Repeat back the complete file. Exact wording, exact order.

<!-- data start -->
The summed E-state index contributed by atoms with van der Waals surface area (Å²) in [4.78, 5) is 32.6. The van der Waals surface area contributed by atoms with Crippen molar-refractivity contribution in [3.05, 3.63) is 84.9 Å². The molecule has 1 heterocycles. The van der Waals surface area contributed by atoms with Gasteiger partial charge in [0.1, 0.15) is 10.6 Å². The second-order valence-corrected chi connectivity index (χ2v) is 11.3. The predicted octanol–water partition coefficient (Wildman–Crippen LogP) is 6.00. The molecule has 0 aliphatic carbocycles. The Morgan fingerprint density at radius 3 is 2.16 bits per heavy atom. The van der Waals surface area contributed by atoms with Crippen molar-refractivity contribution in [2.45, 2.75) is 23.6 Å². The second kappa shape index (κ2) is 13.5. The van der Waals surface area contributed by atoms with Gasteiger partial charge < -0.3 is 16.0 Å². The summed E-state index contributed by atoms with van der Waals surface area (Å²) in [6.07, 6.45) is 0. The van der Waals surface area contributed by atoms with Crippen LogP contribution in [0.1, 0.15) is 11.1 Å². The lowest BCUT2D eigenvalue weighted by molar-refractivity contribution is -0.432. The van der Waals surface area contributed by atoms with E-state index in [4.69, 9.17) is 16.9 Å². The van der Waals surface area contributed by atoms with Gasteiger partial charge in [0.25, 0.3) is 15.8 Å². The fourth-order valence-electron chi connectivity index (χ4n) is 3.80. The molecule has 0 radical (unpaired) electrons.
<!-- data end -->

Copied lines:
The summed E-state index contributed by atoms with van der Waals surface area (Å²) in [4.78, 5) is 32.6. The van der Waals surface area contributed by atoms with Crippen molar-refractivity contribution in [3.05, 3.63) is 84.9 Å². The molecule has 1 heterocycles. The van der Waals surface area contributed by atoms with Gasteiger partial charge in [0.1, 0.15) is 10.6 Å². The second-order valence-corrected chi connectivity index (χ2v) is 11.3. The predicted octanol–water partition coefficient (Wildman–Crippen LogP) is 6.00. The molecule has 0 aliphatic carbocycles. The Morgan fingerprint density at radius 3 is 2.16 bits per heavy atom. The van der Waals surface area contributed by atoms with Crippen molar-refractivity contribution in [2.45, 2.75) is 23.6 Å². The second kappa shape index (κ2) is 13.5. The van der Waals surface area contributed by atoms with Gasteiger partial charge < -0.3 is 16.0 Å². The summed E-state index contributed by atoms with van der Waals surface area (Å²) in [6.07, 6.45) is 0. The van der Waals surface area contributed by atoms with Crippen LogP contribution in [0.1, 0.15) is 11.1 Å². The lowest BCUT2D eigenvalue weighted by molar-refractivity contribution is -0.432. The van der Waals surface area contributed by atoms with E-state index in [4.69, 9.17) is 16.9 Å². The van der Waals surface area contributed by atoms with Gasteiger partial charge in [0.25, 0.3) is 15.8 Å². The fourth-order valence-electron chi connectivity index (χ4n) is 3.80. The molecule has 0 radical (unpaired) electrons.